I’ve never considered going to India for vacation. My number one consideration is that I don’t know if I’d enjoy the food! 🙂
Well, to be brutally honest, at first I didn’t like the food in the south. It’s basically everything mixed together by hand with rice bread — and I have a real problem with eating soggy bread. In fact, if you watch me eat cornflakes, I pour the milk then set a world speed record getting it down while it’s still crunchy. So more than the taste, it was the texture that did me in. But Leo’s mom didn’t miss a trick, and within about 2 days she was suddenly serving things that were still eaten by hand, but that were solid. Then life got tasty 🙂
Still, you love places with friendly people, and so you should definitely get there at some point. My top 3 Indian-sub-continent trips are to head up to Agra and do all the temples etc, do the south from Kerala to Goa, and then to hit Sri Lanka.
Oh, wait, let’s add a 4th. The Maldives!! How could a beach lover like me forget that one, eh!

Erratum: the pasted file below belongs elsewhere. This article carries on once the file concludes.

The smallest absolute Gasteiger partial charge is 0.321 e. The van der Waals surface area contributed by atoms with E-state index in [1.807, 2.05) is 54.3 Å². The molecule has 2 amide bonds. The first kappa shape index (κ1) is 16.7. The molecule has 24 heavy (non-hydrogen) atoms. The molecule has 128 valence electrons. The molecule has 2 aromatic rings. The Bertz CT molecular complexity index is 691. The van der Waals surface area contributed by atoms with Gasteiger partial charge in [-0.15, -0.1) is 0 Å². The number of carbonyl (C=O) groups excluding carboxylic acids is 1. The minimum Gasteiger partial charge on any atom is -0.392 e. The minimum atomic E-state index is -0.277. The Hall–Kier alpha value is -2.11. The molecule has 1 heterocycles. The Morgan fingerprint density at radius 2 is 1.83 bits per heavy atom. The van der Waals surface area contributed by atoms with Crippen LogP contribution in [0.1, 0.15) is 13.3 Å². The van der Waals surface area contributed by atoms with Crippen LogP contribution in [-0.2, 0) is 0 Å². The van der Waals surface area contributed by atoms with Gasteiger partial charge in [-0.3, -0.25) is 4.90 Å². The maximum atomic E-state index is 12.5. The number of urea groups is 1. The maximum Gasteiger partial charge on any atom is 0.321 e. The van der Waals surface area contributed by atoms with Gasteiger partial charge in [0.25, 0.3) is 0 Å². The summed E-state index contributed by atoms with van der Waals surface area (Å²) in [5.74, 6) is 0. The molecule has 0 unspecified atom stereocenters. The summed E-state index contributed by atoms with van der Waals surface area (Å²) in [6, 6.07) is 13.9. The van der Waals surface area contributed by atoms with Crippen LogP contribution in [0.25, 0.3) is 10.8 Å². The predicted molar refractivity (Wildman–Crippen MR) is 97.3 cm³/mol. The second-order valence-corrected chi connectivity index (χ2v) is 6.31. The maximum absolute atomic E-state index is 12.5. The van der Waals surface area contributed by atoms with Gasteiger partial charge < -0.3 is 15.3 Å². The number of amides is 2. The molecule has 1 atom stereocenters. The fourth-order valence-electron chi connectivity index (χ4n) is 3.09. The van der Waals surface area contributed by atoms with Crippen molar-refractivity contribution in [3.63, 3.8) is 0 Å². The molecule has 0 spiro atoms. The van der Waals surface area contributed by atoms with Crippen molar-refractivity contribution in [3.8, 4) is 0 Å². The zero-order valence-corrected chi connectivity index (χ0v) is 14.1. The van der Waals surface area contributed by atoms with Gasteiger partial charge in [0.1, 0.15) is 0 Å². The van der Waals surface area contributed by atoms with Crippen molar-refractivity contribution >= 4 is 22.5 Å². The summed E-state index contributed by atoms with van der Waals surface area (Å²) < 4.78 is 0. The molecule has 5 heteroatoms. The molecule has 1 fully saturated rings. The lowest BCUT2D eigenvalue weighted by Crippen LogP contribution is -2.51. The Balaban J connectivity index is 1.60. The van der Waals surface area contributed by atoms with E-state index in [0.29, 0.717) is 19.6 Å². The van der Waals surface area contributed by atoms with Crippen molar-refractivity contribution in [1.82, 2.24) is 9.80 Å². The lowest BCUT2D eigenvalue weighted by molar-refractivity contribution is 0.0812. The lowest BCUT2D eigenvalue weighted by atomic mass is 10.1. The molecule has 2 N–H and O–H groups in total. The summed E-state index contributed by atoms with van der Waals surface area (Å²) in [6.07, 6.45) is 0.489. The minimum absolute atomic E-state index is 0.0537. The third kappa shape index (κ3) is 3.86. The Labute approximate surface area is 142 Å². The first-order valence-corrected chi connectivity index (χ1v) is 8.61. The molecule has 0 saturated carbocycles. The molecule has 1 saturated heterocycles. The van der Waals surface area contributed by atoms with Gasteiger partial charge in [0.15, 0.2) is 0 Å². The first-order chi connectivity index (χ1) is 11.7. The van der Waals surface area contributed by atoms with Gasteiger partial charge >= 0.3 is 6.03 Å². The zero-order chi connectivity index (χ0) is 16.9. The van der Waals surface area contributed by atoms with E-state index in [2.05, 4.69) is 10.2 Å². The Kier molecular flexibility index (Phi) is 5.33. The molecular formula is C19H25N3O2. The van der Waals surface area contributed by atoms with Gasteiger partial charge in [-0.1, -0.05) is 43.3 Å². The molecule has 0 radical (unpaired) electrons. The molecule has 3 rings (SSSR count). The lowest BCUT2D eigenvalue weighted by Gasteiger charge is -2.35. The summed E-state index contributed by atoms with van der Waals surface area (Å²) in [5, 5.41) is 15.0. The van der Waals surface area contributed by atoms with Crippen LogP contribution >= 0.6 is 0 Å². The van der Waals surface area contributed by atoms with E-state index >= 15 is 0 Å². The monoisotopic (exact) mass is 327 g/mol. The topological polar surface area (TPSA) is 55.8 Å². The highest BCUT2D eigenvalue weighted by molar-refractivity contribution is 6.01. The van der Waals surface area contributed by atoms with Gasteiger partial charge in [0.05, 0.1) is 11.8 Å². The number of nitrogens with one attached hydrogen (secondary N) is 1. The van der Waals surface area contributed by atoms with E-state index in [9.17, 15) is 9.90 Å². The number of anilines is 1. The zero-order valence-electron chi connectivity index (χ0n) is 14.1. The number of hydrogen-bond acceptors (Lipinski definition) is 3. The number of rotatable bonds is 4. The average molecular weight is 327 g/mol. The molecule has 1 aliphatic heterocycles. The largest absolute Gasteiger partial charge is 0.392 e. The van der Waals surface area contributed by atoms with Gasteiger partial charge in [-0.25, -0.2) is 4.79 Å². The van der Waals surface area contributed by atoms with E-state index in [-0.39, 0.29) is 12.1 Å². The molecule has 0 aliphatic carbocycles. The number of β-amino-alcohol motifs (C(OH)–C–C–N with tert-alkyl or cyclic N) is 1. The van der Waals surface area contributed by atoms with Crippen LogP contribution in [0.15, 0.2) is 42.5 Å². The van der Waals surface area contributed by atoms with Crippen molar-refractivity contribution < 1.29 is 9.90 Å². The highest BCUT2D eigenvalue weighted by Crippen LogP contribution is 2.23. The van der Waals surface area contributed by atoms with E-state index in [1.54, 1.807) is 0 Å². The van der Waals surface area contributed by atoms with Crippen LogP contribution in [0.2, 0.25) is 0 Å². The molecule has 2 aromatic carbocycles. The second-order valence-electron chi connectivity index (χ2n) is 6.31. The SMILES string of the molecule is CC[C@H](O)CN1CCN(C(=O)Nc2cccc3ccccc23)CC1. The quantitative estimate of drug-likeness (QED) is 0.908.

Hahaha! I love what you wrote about eating cereal, hilarious =P
Thank goodness for Leo’s mom!! 🙂
Hope you have a great weekend, Mike!
I know, right? She was awesome. Ok, time to get some corn flakes! Lol I’m off for ice skating with about a dozen of my students from the uni. Should be fun. U, too. Enjoy the weekend!
always wanted to go to India, you do get some great travel in! I bet the food there was absolutely delicious.
Thanks for the comment! Well, as much as I loved India, I had a bit of problems with the food. I got used to eating with my fingers pretty quick…at least with the hard stuff. But in the south it’s like they take a bunch of things like chutney and thin rice bread, mix it up with gravy, and that’s a major staple of the diet. So it was a LOT different than the curries and meats you’d see from the northern parts. But just to be sure, I plan to head up to the north within a year or so 🙂
lol – yes eating with your fingers could be quite difficult at first… I can only imagine. Chutney’s are divine. Sounds like the north may be better food wise for you then 🙂
Well, if you like Chutney, then maybe you’ll do better than I did. lol